Motorists travel between Crown Point, N.Y. and Addison, Vt. on the Lake Champlain Bridge around 4 p.m. Monday, Nov. 7 shortly after the new span opened.
Photo by Andy Flynn.
Crown Point The Lake Champlain Bridge is open, connecting New York and Vermont and providing a vital link for the residents, local businesses, and communities of both states.
As a result of the unprecedented collaboration between the partners involved in building the new bridge and the leadership of the two governors, construction was completed in just two years rather than the initial eight year projection. Lieutenant Governor Robert Duffy joined Governor Shumlin and local officials in Crown Point, New York for a ribbon cutting ceremony to celebrate the bridge's opening.
"The opening of a new bridge over Lake Champlain is great news for residents and businesses in the North Country who depend upon this bridge and have been inconvenienced by its closure," Governor Andrew Cuomo said. "When the bridge was closed and demolished in 2009, it was estimated to take eight years to rebuild. I am pleased to announce that thanks to the hard work and dedication of our federal, state, and local partners, the bridge is opening far earlier than planned. Today's announcement demonstrates that once again New York state government can work effectively and efficiently for the people. I thank the Department of Transportation, the Federal Highway Administration, and our partners in Vermont for their assistance in building this bridge, which will help revitalize local economies and strengthen the relationship between our two states."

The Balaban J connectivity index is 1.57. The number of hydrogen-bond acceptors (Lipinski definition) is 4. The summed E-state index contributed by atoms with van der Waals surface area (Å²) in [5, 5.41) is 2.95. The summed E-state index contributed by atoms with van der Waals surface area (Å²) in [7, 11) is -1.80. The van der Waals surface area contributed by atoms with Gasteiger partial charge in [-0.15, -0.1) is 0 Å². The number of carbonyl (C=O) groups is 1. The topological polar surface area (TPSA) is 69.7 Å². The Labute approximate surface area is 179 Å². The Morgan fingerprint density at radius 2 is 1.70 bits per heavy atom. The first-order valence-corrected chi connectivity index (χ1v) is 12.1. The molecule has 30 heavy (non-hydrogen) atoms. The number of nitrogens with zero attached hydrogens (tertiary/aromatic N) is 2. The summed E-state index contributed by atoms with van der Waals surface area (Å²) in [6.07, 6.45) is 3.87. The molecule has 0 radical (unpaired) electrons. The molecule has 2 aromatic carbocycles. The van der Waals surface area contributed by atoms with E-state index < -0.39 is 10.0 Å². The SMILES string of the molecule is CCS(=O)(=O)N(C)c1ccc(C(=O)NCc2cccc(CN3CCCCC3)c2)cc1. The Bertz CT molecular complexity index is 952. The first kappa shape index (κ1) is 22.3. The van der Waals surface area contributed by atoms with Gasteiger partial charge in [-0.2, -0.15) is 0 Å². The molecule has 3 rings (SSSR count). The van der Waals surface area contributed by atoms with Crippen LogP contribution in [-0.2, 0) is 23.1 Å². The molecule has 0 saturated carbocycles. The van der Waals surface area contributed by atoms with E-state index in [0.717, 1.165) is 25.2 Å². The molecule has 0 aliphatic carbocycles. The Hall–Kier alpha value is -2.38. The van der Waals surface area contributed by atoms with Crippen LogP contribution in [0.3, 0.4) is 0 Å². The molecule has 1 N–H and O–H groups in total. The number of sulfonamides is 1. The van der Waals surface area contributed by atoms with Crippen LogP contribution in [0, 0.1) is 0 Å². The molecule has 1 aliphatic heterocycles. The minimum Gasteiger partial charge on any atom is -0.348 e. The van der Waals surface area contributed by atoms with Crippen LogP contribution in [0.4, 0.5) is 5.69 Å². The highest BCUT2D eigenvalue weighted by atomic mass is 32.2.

"It's a critical link for west-central Vermont and New York State, and vital to Vermont's economic strength, as well as for the people who rely upon that bridge for work and recreation. The structure that is opening today recreates the iconic previous Champlain Bridge, and I'm enormously proud of the design and the execution of this state-of-the-art engineering accomplishment," said Vermont Governor Peter Shumlin.
Construction on the $76 million new structure began in June 2010 after the old structure was demolished in December 2009. Due to the emergency nature of the closure and the lack of efficient detour routes, New York and Vermont worked closely with the United States Department of Transportation and other federal and state agencies to efficiently lead a replacement project through significant review processes and necessary oversights required to guarantee that a safe new structure could be delivered to the community in record time. Overall, a project that was initially expected to be completed only by 2017 was finished in late 2011.